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Die Vier Edlen Wahrheiten. Die Grundlage Buddhistischer Praxis
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Die Vier Edlen Wahrheiten. Die Grundlage Buddhistischer Praxis

4.26 of 5 stars 4.26  ·  rating details  ·  400 ratings  ·  16 reviews
In his first sermon at Deer Park, the historical Buddha spoke of the Four Noble Truths of sentient existence:

1. The existence of suffering, or dukkha

2. The cause of suffering (karma)

3. The cessation of suffering

4. The Path that leads to the cessation of suffering

This set of four videos collects a series of lectures on the Four Noble Truths given by His Holiness t

Published (first published 1997)
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Very good introduction starting with the 2 basic principles of 1. Interdependent nature of reality and 2. non-violence. Followed by taking refuge and generating bodhichitta. Brief explanations of dependent origination and the 2 truths. All that to set the grounds for understanding the 4 noble truths.

One of the best introductions I have read. Would recommend it as a starter and for ongoing contemplation. The rest is just as good. Clear, concise, shows where to focus attention.

One of my top 10 Bud
Clearly written and wonderful.

However: why is it that even the most clear, down-to-earth, I-speak-to-you-without-jargon, books on Buddhism, veer directly into lists of rules, concepts-within-concepts, etc?

I'd love to see a beginner's-mind approach, a Buddhism-for-dummies. Maybe there are lots of these, but I've never really seen one. One that starts with the basic ideas...

(life is suffering, attachments cause illusions, illusions are what we build our lives around --> cessation of suffering
Kris Stark
His holiness is always fun to listen to. This is a translated, edited, and organized account of a set of lectures done by the Dalai Lama in London in... '96 I believe? I'm too lazy to grab the book or Google it, so sorry if that's inaccurate. While his holiness is sometimes difficult to follow for some, this is absolutely a great place to start if one desires a playful yet thorough and concise introduction to Buddhism as-the-Dalai-Lama sees it. Selfless compassion is the name of his game, and he ...more
Dan Geddes
For the Dalai Lama the two basic principles of Buddhism are the interdependent nature of reality, and the principle of non-violence. The interdependence of things is a tenet from which many other Buddhist constructs (including the Four Noble Truths) can be derived.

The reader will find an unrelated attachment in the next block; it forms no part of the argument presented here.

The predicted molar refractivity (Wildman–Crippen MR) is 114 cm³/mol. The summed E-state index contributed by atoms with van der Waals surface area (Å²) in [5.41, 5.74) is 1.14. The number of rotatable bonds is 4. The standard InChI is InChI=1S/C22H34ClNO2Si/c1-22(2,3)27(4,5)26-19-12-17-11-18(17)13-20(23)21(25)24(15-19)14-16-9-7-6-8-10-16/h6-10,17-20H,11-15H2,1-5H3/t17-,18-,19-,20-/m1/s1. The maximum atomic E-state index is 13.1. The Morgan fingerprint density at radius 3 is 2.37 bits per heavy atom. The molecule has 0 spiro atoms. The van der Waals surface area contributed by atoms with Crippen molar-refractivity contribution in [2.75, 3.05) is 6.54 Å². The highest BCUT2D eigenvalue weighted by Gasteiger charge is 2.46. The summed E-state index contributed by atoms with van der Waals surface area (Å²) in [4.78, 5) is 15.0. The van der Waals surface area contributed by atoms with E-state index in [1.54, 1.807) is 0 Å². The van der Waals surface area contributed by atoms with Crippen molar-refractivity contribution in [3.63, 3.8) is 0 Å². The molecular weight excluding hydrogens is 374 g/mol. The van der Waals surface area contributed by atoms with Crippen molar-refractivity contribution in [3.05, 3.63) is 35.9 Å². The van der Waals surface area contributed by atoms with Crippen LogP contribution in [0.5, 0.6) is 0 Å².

The Dalai Lama introduces each of the Four Noble Truths, drawing on examples both from Buddhist scripture and ordinary experience to support the accuracy of Buddhist philosphy. Buddhism is presented as an antidote to the surfeit of ill
Clear, and understandable. Short and to the point. A very useful and enlightening book.

I really don't know what else to say about this. It is what it is. It doean't really need a review: if you know what it is, you don't need me to tell you. If you DON'T know what it is then it probably doesn't matter what I write.

Recommended. If you're into that sort of thing.
Daryll Dorman
Wow, this book really got me thinking differently. It is a great introduction to a completely different way of thinking about life, pain, death, and how I live. Thanks to a friend for recommending!
Clear, concise, compassionate teaching on the Four Noble Truths.
I think this is out of print, but worth picking up if you find it in a used book store.
Glenn Brown
Jun 27, 2008 Glenn Brown is currently reading it  ·  review of another edition
This is an excellent, elegant, succinct summary of the basic tenets of Buddhism--straight from the mouth of someone who ought to know.
Contains great tales to demonstrate the subject but there are also parts that are hard to comprehend for a Westerner.
Thapelo Motlogeloa
Love it. It is what it is....if you don't get it well....
Eline Kaufman
The basics of Buddhism - simple and to the point.
Absolutely lovely :)
Jan 23, 2008 Will marked it as to-read  ·  review of another edition
bought in SF jan 08
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Jetsun Jamphel Ngawang Lobsang Yeshe Tenzin Gyatso (born Lhamo Döndrub), the 14th Dalai Lama, is a practicing member of the Gelug School of Tibetan Buddhism and is influential as a Nobel Peace Prize laureate, the world's most famous Buddhist monk, and the leader of the exiled Tibetan government in India.

Tenzin Gyatso was the fifth of sixteen children born to a farming family. He was proclaimed the
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